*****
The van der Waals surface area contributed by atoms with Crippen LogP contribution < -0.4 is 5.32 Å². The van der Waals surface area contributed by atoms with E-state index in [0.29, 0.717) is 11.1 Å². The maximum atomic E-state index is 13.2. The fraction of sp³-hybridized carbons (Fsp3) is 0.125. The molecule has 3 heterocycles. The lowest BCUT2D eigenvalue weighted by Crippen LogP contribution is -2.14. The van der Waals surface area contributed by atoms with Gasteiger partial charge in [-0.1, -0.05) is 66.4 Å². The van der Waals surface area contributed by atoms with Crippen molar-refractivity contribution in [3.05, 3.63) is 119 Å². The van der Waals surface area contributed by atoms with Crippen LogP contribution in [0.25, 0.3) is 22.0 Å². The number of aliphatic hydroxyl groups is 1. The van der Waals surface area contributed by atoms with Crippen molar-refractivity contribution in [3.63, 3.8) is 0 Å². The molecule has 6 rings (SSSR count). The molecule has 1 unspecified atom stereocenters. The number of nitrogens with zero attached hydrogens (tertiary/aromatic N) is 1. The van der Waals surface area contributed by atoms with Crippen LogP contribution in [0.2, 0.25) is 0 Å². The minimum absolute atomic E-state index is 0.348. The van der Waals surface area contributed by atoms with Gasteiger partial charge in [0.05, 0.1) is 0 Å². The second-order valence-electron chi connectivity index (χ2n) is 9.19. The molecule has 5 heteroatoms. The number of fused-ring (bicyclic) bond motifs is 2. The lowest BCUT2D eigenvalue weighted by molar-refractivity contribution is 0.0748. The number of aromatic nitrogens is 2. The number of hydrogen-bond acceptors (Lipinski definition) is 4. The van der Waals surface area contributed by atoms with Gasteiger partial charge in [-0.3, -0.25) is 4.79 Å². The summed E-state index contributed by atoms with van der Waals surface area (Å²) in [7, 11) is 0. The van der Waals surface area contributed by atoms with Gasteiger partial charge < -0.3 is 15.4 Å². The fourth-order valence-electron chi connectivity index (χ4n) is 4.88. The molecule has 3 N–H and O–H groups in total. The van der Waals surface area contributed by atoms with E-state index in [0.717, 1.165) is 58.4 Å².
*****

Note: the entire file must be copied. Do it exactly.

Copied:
The van der Waals surface area contributed by atoms with Crippen LogP contribution < -0.4 is 5.32 Å². The van der Waals surface area contributed by atoms with E-state index in [0.29, 0.717) is 11.1 Å². The maximum atomic E-state index is 13.2. The fraction of sp³-hybridized carbons (Fsp3) is 0.125. The molecule has 3 heterocycles. The lowest BCUT2D eigenvalue weighted by Crippen LogP contribution is -2.14. The van der Waals surface area contributed by atoms with Gasteiger partial charge in [-0.1, -0.05) is 66.4 Å². The van der Waals surface area contributed by atoms with Crippen molar-refractivity contribution in [3.05, 3.63) is 119 Å². The van der Waals surface area contributed by atoms with Crippen LogP contribution in [0.25, 0.3) is 22.0 Å². The number of aliphatic hydroxyl groups is 1. The van der Waals surface area contributed by atoms with Crippen molar-refractivity contribution in [3.63, 3.8) is 0 Å². The molecule has 6 rings (SSSR count). The molecule has 1 unspecified atom stereocenters. The number of nitrogens with zero attached hydrogens (tertiary/aromatic N) is 1. The van der Waals surface area contributed by atoms with Crippen LogP contribution in [0.2, 0.25) is 0 Å². The minimum absolute atomic E-state index is 0.348. The van der Waals surface area contributed by atoms with Gasteiger partial charge in [0.05, 0.1) is 0 Å². The second-order valence-electron chi connectivity index (χ2n) is 9.19. The molecule has 5 heteroatoms. The number of fused-ring (bicyclic) bond motifs is 2. The lowest BCUT2D eigenvalue weighted by molar-refractivity contribution is 0.0748. The number of aromatic nitrogens is 2. The number of hydrogen-bond acceptors (Lipinski definition) is 4. The van der Waals surface area contributed by atoms with Gasteiger partial charge in [-0.3, -0.25) is 4.79 Å². The summed E-state index contributed by atoms with van der Waals surface area (Å²) in [7, 11) is 0. The van der Waals surface area contributed by atoms with Gasteiger partial charge < -0.3 is 15.4 Å². The fourth-order valence-electron chi connectivity index (χ4n) is 4.88. The molecule has 3 N–H and O–H groups in total. The van der Waals surface area contributed by atoms with E-state index in [0.717, 1.165) is 58.4 Å².